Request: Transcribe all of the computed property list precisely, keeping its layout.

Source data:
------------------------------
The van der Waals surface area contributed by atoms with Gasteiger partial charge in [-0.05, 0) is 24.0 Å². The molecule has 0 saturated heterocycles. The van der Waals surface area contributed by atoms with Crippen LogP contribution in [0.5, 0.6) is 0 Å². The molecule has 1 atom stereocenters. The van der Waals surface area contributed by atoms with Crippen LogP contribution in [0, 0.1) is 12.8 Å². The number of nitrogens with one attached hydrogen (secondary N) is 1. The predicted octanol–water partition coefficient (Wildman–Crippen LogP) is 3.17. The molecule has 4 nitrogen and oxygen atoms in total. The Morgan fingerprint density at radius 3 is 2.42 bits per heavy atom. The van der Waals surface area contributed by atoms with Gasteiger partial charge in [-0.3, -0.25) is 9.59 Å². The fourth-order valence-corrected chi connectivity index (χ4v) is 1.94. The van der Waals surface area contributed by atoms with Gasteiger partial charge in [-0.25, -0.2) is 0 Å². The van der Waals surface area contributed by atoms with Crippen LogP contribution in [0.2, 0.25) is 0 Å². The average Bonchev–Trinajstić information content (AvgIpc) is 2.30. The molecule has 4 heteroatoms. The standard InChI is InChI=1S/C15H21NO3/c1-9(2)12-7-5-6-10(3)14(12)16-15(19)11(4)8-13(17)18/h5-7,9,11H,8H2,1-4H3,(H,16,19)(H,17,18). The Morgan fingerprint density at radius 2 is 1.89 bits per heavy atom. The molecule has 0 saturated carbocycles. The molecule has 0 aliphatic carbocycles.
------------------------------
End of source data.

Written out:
The van der Waals surface area contributed by atoms with Gasteiger partial charge in [-0.05, 0) is 24.0 Å². The molecule has 0 saturated heterocycles. The van der Waals surface area contributed by atoms with Crippen LogP contribution in [0.5, 0.6) is 0 Å². The molecule has 1 atom stereocenters. The van der Waals surface area contributed by atoms with Crippen LogP contribution in [0, 0.1) is 12.8 Å². The number of nitrogens with one attached hydrogen (secondary N) is 1. The predicted octanol–water partition coefficient (Wildman–Crippen LogP) is 3.17. The molecule has 4 nitrogen and oxygen atoms in total. The Morgan fingerprint density at radius 3 is 2.42 bits per heavy atom. The van der Waals surface area contributed by atoms with Gasteiger partial charge in [-0.3, -0.25) is 9.59 Å². The fourth-order valence-corrected chi connectivity index (χ4v) is 1.94. The van der Waals surface area contributed by atoms with Gasteiger partial charge in [-0.25, -0.2) is 0 Å². The van der Waals surface area contributed by atoms with Crippen LogP contribution in [0.2, 0.25) is 0 Å². The average Bonchev–Trinajstić information content (AvgIpc) is 2.30. The molecule has 4 heteroatoms. The standard InChI is InChI=1S/C15H21NO3/c1-9(2)12-7-5-6-10(3)14(12)16-15(19)11(4)8-13(17)18/h5-7,9,11H,8H2,1-4H3,(H,16,19)(H,17,18). The Morgan fingerprint density at radius 2 is 1.89 bits per heavy atom. The molecule has 0 saturated carbocycles. The molecule has 0 aliphatic carbocycles.